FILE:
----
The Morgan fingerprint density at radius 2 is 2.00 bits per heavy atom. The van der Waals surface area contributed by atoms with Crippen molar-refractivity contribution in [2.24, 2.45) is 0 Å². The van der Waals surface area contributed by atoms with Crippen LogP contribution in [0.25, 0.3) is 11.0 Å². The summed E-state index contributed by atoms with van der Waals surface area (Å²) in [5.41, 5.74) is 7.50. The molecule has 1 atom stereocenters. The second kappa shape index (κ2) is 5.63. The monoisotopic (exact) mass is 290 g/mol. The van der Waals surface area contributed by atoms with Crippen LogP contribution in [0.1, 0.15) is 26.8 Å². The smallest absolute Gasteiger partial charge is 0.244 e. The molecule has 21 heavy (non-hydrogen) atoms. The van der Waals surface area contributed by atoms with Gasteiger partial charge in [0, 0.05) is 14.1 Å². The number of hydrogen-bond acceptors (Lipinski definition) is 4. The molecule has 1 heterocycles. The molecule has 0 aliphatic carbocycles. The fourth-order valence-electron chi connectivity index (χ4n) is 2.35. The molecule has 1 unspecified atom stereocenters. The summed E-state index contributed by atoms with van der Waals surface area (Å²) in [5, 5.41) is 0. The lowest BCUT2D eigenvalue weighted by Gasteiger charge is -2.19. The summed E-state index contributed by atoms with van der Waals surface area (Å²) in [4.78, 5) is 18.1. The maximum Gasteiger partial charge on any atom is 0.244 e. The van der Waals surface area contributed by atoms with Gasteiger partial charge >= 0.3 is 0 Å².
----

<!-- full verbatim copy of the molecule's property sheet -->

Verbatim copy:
The Morgan fingerprint density at radius 2 is 2.00 bits per heavy atom. The van der Waals surface area contributed by atoms with Crippen molar-refractivity contribution in [2.24, 2.45) is 0 Å². The van der Waals surface area contributed by atoms with Crippen LogP contribution in [0.25, 0.3) is 11.0 Å². The summed E-state index contributed by atoms with van der Waals surface area (Å²) in [5.41, 5.74) is 7.50. The molecule has 1 atom stereocenters. The second kappa shape index (κ2) is 5.63. The monoisotopic (exact) mass is 290 g/mol. The van der Waals surface area contributed by atoms with Crippen LogP contribution in [0.1, 0.15) is 26.8 Å². The smallest absolute Gasteiger partial charge is 0.244 e. The molecule has 21 heavy (non-hydrogen) atoms. The van der Waals surface area contributed by atoms with Gasteiger partial charge in [0, 0.05) is 14.1 Å². The number of hydrogen-bond acceptors (Lipinski definition) is 4. The molecule has 1 heterocycles. The molecule has 0 aliphatic carbocycles. The fourth-order valence-electron chi connectivity index (χ4n) is 2.35. The molecule has 1 unspecified atom stereocenters. The summed E-state index contributed by atoms with van der Waals surface area (Å²) in [5, 5.41) is 0. The lowest BCUT2D eigenvalue weighted by Gasteiger charge is -2.19. The summed E-state index contributed by atoms with van der Waals surface area (Å²) in [4.78, 5) is 18.1. The maximum Gasteiger partial charge on any atom is 0.244 e. The van der Waals surface area contributed by atoms with Gasteiger partial charge >= 0.3 is 0 Å².